Some of the classic battles families of people with disability face include enrolment in the regular class at school, professional and useful treatment from medical professionals and not having their son or daughter lumped into services with people they may have nothing in common with than a diagnosis.

Furthermore, some parents or other family of people with disability have a disability themselves and might need additional support. For example, a parent might be autistic and have children with autism or other neurodivergence. The NSW Judicial Commission has noted that 33% of primary carers in NSW and 29.7% of other carers have disabilities themselves.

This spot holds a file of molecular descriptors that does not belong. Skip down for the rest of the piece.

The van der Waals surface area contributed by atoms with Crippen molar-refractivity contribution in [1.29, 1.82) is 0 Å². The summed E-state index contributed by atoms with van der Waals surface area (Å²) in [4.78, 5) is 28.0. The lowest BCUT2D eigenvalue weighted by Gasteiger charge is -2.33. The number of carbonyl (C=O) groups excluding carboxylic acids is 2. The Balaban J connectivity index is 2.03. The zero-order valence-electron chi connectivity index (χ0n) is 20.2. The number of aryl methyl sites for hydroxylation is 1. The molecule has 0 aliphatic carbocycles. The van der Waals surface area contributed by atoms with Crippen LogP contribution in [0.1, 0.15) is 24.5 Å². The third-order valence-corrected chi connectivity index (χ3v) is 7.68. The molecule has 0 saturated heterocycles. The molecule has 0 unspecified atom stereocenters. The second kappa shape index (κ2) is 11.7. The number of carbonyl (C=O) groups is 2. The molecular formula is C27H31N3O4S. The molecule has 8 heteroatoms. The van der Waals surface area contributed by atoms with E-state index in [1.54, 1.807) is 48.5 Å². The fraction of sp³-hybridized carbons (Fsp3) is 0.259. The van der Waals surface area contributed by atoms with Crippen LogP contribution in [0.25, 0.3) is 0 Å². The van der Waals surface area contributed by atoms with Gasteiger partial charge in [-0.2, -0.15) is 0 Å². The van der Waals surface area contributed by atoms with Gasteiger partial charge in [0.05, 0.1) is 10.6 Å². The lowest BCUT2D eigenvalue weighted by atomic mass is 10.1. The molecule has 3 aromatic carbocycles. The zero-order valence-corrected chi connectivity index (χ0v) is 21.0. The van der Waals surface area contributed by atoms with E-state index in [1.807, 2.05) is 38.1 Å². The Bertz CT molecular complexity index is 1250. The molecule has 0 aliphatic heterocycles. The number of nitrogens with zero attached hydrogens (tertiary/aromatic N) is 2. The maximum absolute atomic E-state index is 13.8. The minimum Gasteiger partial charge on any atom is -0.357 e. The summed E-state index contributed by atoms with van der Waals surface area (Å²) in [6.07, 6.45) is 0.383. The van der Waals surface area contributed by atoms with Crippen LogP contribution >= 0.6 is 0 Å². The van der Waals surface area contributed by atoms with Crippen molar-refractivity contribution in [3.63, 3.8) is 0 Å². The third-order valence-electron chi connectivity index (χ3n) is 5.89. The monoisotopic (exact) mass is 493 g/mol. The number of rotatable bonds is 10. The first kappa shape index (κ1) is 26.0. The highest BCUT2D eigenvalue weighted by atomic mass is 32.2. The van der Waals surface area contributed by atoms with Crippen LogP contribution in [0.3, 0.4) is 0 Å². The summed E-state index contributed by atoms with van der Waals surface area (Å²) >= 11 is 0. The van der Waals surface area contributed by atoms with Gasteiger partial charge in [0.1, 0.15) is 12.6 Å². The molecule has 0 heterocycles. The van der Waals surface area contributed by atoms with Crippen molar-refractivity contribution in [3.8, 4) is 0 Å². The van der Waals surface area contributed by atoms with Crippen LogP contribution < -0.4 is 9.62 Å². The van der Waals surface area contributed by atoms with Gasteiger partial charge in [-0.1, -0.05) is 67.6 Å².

Often in our society, it is viewed as ‘easier’ to communicate with the family member, friend or partner of a person with disability, than to communicate with the person directly. That being said, groups like Family Advocacy recognise the important role families play in the life of a person with disability, and so we’re there to support families of people with disability to advocate on their behalf.

Families can make the person with disability’s voice heard when and if they are not able to do so for themselves – including babies and children – and later when a person either does not have the capacity or desire to advocate for themselves. When families do everything they can to enable a person with disability to have a good life, that person is less vulnerable and more able to participate fully in their community.